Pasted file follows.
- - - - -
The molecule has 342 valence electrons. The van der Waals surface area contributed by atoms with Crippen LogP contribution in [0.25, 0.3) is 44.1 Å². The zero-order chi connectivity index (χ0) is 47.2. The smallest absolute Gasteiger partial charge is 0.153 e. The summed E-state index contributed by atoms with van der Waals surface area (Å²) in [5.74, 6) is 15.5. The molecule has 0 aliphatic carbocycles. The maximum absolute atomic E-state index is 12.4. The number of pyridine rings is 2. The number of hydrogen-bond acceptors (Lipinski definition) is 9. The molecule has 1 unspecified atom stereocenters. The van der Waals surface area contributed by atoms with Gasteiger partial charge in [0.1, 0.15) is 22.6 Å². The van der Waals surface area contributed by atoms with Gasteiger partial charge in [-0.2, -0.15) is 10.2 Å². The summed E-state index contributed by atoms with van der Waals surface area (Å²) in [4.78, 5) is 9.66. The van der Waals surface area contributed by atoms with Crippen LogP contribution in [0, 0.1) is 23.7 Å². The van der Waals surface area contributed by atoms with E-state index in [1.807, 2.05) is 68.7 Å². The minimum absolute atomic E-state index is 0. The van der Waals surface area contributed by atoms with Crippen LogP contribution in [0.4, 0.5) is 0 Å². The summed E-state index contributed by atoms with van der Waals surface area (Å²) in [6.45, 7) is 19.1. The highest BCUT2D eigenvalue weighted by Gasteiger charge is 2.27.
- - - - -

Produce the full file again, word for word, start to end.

The molecule has 342 valence electrons. The van der Waals surface area contributed by atoms with Crippen LogP contribution in [0.25, 0.3) is 44.1 Å². The zero-order chi connectivity index (χ0) is 47.2. The smallest absolute Gasteiger partial charge is 0.153 e. The summed E-state index contributed by atoms with van der Waals surface area (Å²) in [5.74, 6) is 15.5. The molecule has 0 aliphatic carbocycles. The maximum absolute atomic E-state index is 12.4. The number of pyridine rings is 2. The number of hydrogen-bond acceptors (Lipinski definition) is 9. The molecule has 1 unspecified atom stereocenters. The van der Waals surface area contributed by atoms with Gasteiger partial charge in [0.1, 0.15) is 22.6 Å². The van der Waals surface area contributed by atoms with Gasteiger partial charge in [-0.2, -0.15) is 10.2 Å². The summed E-state index contributed by atoms with van der Waals surface area (Å²) in [4.78, 5) is 9.66. The van der Waals surface area contributed by atoms with Crippen LogP contribution in [0, 0.1) is 23.7 Å². The van der Waals surface area contributed by atoms with E-state index in [1.807, 2.05) is 68.7 Å². The minimum absolute atomic E-state index is 0. The van der Waals surface area contributed by atoms with Crippen LogP contribution in [0.4, 0.5) is 0 Å². The summed E-state index contributed by atoms with van der Waals surface area (Å²) in [6.45, 7) is 19.1. The highest BCUT2D eigenvalue weighted by Gasteiger charge is 2.27.